A Truly Short Story

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As he lifted the lid of the waste management can, he absentmindedly tossed in a bag of trash. It seemed to fall for several seconds, ending with a cacophonous thud in the bottom of the plastic receptacle.

He looked down the street, noticing which houses were alit with the signs of life, which houses had cars parked in their patient driveways, and which seemed absent any movement. The deepening twilight resonated with an eerie sheen across vaguely reflective surfaces.

He noted the absence of filtered whimpers and screams. The quiet was disconcerting and unnatural. It occurred to him that so many things seemed to be more fully defined by noticing what seemed to be missing.

So many nights he had passively noted the shouts, the cries, and the fractured silences. Sealing his doors and windows only diminished their volume, yet somehow amplified their significance. Quiet now seemed like a musical cadence missing a beat of syncopation. It made him uneasy, like when he entered a dark unfamiliar room, his hand vainly seeking the contour of a wall switch. He was unsure as to the velocity with which slumber might greet him in these circumstances.

After a few moments, he heard a door open. As he turned to the right, he saw a narrow beam of light cast its gaze upon the suburban sidewalk leading to the neighbor’s front door. A second later, a subdued housewife ambled out, shutting the door behind her. An ember signifying a lit cigarette danced lazily in the air as she moved. She walked across the expanse of her driveway, lifting the lid of her trash receptacle. As she lifted the black bag to drop it inside, a pale arm fell across the outer rim, fingers pointed toward the ground in mock accusation.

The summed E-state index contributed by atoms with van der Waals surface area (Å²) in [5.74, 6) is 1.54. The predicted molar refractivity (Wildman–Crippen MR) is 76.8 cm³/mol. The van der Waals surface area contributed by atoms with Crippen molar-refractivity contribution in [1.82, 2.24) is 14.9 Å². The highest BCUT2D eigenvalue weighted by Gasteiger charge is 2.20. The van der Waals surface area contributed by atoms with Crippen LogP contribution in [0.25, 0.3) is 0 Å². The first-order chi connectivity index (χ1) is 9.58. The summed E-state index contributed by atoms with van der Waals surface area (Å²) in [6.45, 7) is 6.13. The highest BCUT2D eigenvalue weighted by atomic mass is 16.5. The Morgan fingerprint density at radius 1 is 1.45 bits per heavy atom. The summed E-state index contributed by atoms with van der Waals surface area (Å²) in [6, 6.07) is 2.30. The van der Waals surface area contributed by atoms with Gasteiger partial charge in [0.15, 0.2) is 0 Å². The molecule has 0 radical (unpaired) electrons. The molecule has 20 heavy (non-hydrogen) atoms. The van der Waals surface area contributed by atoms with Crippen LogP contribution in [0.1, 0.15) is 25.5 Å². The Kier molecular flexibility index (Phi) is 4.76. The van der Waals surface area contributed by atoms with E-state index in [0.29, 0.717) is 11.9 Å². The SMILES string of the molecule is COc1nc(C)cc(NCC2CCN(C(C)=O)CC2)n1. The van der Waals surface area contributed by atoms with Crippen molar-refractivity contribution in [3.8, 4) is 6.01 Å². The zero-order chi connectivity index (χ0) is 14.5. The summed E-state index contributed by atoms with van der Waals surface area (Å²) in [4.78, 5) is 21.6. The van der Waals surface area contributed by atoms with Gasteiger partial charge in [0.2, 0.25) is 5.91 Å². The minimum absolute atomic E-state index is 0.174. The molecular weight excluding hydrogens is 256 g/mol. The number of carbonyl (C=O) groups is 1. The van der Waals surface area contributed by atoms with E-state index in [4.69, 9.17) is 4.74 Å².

She casually lifted the arm, dropping it without much consideration back into the trash, placing her new bag on top of whatever the lifeless arm might be attached to.

The man smiled toward her in the dark, knowing the housewife did the same, a shared secret of two hours ago.

After so many nights of questioning, endless tears and abrasions, they both had reached the same mortal conclusion, one punctuated by a single shot reverberating inside a cramped living room.

As the abuser fell to the floor, eyes wide in dead surprise, both participants locked eyes. They silently and mutually agreed that the abuser’s fate was predestined and unworthy of comment.

They attentively listened with heads tilted for a minute, and then without conversation lifted the dead husband and carried him outside, unceremoniously tossing him inside the trash container. Just as no one had come to help during the preceding weeks of fists and screams, no one had come to investigate the exclamatory ring of a solitary gunshot.

Now, two hours later, the ticks and clicks of a typical night were all that greeted them as they both went back inside their respective houses.

Sleep would come easily to them both.

All in the world was as it should be.

….

 

 

 

 

 

(For the picture, I used a character I created for something else. If you zoom in, you’ll see he’s just a silhouette with light orbs instead of eyes. In the background above him, another light, seemingly tracking his movement. Perhaps too subtle is the foggy translucent of the driveway flowing away from him.)

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